Hackers don’t like using their own card for phishing scams, so they use yours. In the past it was easier to dig for snapshot money flips, money mulling, and payment card cloning. The magstrip didn’t offer sophisticated security features, and skimmed or cloned payment cards where common.
One way the global payment industry has sought to prevent fraud, is through the use of EMV chips on personalized payment cards. The EMV chip authenticates both the payment card and cardholder through performing transactional security. Dual-interface EMV chip is a contactless payment technology that is being rolled out across the globe for additional interoperability and seamless transactions; but it raises the bar on security standards, as sensitive card data become vulnerable to interceptions. There’s a reason why our Kona EMV chips yield more security improvements for payment cards.
Protecting Data during Payments
Broadly speaking, EMV chips perform transactional security during the payment process; it requires an electronic power up to be able to perform across the payments network. No single tactic can mitigate the risk of fraud or data theft, but EMV chip technology aids in protecting card data through:
- Advanced Cryptography
The EMV chips transaction process relies on the generation of Dynamic Data Authentication, Static Data Authentication, and Combined Data Authentication (DDA, SDA, & CDA), to authenticate payment cards. Some form of cryptography is present in digital signatures using asymmetric & symmetric cryptographic keys to securely execute data exchange with payment networks, such as card issuer and payment processor.
Offline or asymmetric cryptography replaces physical inspection of a card, previously the case with magstrips, the electronic card authentication is only available for the issuer to decrypt.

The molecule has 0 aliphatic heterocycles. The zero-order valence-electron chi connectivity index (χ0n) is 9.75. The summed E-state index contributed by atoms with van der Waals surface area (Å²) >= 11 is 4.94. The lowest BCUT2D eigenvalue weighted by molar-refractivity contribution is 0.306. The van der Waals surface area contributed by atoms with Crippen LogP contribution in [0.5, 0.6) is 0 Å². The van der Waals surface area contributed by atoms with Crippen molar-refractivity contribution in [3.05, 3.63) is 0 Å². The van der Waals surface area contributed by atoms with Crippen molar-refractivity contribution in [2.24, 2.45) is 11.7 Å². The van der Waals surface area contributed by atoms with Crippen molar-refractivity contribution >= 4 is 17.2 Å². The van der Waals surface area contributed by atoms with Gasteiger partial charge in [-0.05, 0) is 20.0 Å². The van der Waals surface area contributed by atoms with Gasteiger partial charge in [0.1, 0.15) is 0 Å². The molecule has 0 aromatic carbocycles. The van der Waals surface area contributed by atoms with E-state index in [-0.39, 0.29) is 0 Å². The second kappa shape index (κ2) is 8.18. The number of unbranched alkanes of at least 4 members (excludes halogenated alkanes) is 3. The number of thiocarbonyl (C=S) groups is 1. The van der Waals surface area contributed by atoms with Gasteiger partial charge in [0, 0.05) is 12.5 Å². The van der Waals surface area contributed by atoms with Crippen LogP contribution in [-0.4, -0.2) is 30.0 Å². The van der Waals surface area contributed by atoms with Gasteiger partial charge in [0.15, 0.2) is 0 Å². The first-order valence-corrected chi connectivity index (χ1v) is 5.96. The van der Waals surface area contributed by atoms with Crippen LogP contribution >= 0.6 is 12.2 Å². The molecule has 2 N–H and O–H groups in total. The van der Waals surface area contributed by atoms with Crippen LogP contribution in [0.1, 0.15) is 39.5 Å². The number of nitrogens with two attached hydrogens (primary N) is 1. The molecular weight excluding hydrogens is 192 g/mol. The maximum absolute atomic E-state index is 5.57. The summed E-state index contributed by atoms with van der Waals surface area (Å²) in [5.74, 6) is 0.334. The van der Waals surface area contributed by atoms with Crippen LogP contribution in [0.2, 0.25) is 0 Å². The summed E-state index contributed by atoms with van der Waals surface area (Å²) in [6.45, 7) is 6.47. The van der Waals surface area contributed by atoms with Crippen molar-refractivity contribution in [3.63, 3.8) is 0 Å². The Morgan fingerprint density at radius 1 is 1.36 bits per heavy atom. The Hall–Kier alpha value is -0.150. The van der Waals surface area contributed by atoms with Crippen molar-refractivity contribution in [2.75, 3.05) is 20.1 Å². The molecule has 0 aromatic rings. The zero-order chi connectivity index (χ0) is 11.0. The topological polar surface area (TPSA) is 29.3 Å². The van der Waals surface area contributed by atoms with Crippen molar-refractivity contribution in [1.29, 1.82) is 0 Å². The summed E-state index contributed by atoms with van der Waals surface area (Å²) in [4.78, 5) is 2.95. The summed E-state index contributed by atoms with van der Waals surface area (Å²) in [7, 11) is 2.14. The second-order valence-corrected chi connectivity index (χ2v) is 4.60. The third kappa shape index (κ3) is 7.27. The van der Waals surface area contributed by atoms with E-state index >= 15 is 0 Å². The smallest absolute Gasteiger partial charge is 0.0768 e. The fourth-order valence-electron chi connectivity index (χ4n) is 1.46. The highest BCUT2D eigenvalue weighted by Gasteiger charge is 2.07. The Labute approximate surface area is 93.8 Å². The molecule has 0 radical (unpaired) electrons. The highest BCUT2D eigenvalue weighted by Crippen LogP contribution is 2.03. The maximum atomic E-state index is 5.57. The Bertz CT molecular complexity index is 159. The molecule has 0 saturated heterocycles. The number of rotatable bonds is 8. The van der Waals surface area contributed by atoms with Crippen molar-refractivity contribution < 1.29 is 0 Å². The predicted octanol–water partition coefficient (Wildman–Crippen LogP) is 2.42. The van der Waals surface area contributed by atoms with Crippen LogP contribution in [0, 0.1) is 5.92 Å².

Online or symmetric cryptography is often related with real-time payment authorization. The important aspect to highlight is the generation of a unique application cryptogram that enables the EMV chip to protect card-present transactions. The process includes applying an algorithm to the payment network including transaction-specific data.
- Transaction Data Encryption
Card data encryption prevents intermediaries, whether hackers, phishers, or unauthorized Third Party Providers to discover or tamper with payment card data. Card data is encrypted as soon as it enters the payment system at the POS terminal, and can can only be decrypted at the end of the payment network- either a payment gateway provider, acquirer, or payment processor. These sophisticated encryptions are End-to-End Encryptions and point-to-Point Encryptions, E2EE & P2PE. They immediately protect data at card swipe, PIN entry, or contactless taps. This form of encryption allows banks to manage risk and perform cryptographic computations dynamically.
Differences Amongst Solutions
Banks & financial institutions need high security to protect card holders against transaction-related fraud and private data breaches. Our EMV chips satisfy all security requirements with its PCI compliant java Platform; it provides multi-application use for contact, contactless, and dual-interface cards to deliver benchmark transactions with less complexity, and less costs. Kona chip is optimized for transaction speed and is highly interoperable to perform cross-border payments and enable a differentiated customer experience.